A small amount of toxic CSG chemicals leaked from a waste pond operated by Santos. No humans, stock or wildlife were threatened. Santos was given a small $1500 fine, reflecting the trivial nature of the leak. It did not stop anti-CSG campaigner Alan Jones from once again aligning himself with the Greens in going after CSG on his morning programme. His go to man? Someone from Wyoming. However:
It’s instructive The Greens have flown Wyoming activist and farmer Mr John Fenton more than 13,000km to make an unfounded case against production of much needed gas resources.
It’s also worth noting the orchestrated visit is avoiding country Queensland where gas production and agriculture are working side by side.
Mr Abbott urged closer and more active engagement but also signalled a tougher stance on Chinese investment, saying that an Abbott government would “rarely” support a Chinese-government company taking over an Australian business.
I don’t want government, domestic or foreign, running businesses in Australia.
The luxury car maker is expected to post profits of between £1.5bn and £1.6bn for the year to March 31, up from a record £1.1bn last year.
To keep up with demand, JLR is looking to expand all three of its UK plants at Halewood, Castle Bromwich and Solihull and is building a new engine factory in Wolverhampton. The car maker also plans to produce cars in China for the domestic market.
JLR insiders believe the company could eventually produce 500,000 cars a year.
JLR has been turned around under Tata after it tried to seek financial assistance from the Labour government in 2009 and was rejected.
I think there is a lessons learnt here for our own auto industry.
…and where are all the environmental problems? From the WSJ:
Are you listening Alan Jones? The main issues I see are three-fold: respect for private property rights, payment for water usage and bringing state regulations up to speed with those in the USA. Other than that I have no problem with fracking for coal seam gas. We need energy independence as much as food independence. The two are not mutually exclusive.
The USA’s biggest retail bank Wells Fargo has a net interest margin of 3.89%. What do you think the CBA’s net interest margin is? With all the bank bashing from Swan you’d expect it to be higher. However, in 2011 it was only 2.19%.
Mr Narev’s attack centred on federal treasurer Wayne Swan’s claims that banks’ profit margins had recovered to levels before the downturn.
“Our net interest margins are not back at pre-GFC levels,” Mr Narev said.
The bank, Australia’s largest, raised its standard variable rate by 10 basis points on Monday.
Mr Narev, who became the chief executive in December 2011, defended the profitability of the domestic banking sector.
“We have heard from some parts of the community that the Australian banks are far more profitable,” he said.
I see the arguments for both sides, but if we are going to get rid of auto car subsidies lets get rid of all business subsidies, especially for ‘renewable’ energy.
Senator Carr said that one million Australians are employed in some form of manufacturing and that the automotive industry is the foundation stone of manufacturing.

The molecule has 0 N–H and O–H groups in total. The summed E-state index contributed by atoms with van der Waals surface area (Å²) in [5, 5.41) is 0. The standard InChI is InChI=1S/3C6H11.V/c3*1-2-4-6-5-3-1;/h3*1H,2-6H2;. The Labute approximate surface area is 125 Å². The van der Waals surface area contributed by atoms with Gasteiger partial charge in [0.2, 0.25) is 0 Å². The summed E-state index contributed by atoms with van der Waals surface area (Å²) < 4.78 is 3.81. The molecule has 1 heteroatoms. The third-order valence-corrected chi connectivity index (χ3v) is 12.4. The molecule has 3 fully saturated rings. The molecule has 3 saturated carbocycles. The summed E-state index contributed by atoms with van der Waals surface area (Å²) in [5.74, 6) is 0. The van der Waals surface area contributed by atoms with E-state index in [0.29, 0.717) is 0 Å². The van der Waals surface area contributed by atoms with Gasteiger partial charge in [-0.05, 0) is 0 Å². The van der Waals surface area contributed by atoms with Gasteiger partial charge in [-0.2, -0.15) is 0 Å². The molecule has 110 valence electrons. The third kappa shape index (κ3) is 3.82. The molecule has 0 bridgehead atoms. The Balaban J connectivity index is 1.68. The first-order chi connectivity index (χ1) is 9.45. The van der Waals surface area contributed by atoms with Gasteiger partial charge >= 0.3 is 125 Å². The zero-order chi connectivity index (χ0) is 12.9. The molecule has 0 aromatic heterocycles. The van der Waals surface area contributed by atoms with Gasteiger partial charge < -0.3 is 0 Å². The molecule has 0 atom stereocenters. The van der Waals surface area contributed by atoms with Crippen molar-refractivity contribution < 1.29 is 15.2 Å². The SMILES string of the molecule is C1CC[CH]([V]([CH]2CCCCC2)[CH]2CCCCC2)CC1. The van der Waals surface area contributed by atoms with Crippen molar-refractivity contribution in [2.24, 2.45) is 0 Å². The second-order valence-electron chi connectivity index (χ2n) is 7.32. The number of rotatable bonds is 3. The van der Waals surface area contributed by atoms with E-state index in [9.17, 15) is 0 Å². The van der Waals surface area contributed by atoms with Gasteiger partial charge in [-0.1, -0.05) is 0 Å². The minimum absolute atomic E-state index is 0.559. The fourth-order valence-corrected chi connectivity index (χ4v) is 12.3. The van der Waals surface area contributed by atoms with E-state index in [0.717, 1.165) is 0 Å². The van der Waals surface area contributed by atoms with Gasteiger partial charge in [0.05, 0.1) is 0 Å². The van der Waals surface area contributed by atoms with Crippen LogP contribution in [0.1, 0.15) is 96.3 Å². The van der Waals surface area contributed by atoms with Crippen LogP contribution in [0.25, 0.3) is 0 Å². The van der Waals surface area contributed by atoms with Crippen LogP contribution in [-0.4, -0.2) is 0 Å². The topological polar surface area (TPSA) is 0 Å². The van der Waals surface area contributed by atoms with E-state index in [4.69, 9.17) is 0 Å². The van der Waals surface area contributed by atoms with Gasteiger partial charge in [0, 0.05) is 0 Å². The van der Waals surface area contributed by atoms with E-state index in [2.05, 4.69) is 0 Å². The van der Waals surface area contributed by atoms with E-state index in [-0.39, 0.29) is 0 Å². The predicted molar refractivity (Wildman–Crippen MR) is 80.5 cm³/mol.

He said that, at only $17.80 per taxpayer, the Australian government’s level of support for the car industry was very low compared with Canada ($96.39), France ($147.38), Germany ($90.37), Sweden ($334) and the UK ($27), let alone “the great home of free enterprise”, the US ($264).
“Nowhere in the world – nowhere – does the automotive industry survive without substantial co-investment by the governments,” said Senator Carr.
HOLDEN’S Australian operations hang in the balance as Ford today announced a $103 million investment to keep its Victorian plants open for another four years.
South Australian Premier Jay Weatherill and federal Manufacturing Minister Kim Carr met with General Motors chief executive Dan Akerson in Detroit this morning for talks on the future of its Australian subsidiary, Holden.
Mr Weatherill said the closure of the GM’s Australian operations was “one possible scenario”.
He said the SA and federal governments were negotiating a deal to prevent that occurring.
If the ALP really wanted to save the car industry in Australia then they might consider implementing my five point plan detailed here. Let me update it and call it my ten point plan:
Abolish government transaction taxes on new Australian made cars sold to private buyers, including stamp duty and registration;
Abolish payroll tax for the entire car manufacturing sector;
Reduce the corporate income tax rate to 5 per cent for the entire car manufacturing sector;
Provide funding for an automobile R&D centre of excellence made up of local industry, local universities and the CSIRO, to focus on the engineering challenges of meeting EU environmental standards and other government regulations;
Provide tax-credits for new automobile manufacturing investment;
Relax current IR laws, including unfair dismissal and collective bargaining and implement ‘employer at will’ AWA arrangements;
Abolish any government scheme, alternative energy requirement or subsidy that drives up the cost of power;
Abolish the Co2 tax;
Allow the owners of Australian cars – no older than 4 year old – to travel 130 km/h on some dual freeways; and
Relax immigration restrictions for persons that have expertise and investment dollars for the automobile R&D and manufacturing sector.
If the SA and VIC governments really want automobile manufacturing in their states there is nothing stopping them from abolishing payroll and transaction taxes on Ford and Holden tomorrow. The problem with Ford and Holden is symbolic of the wider problem with manufacturing in Australia though: governments, through a myriad of taxes and regulations, is making the sector uncompetitive in world and domestic markets. That is about 75 per cent of the problem.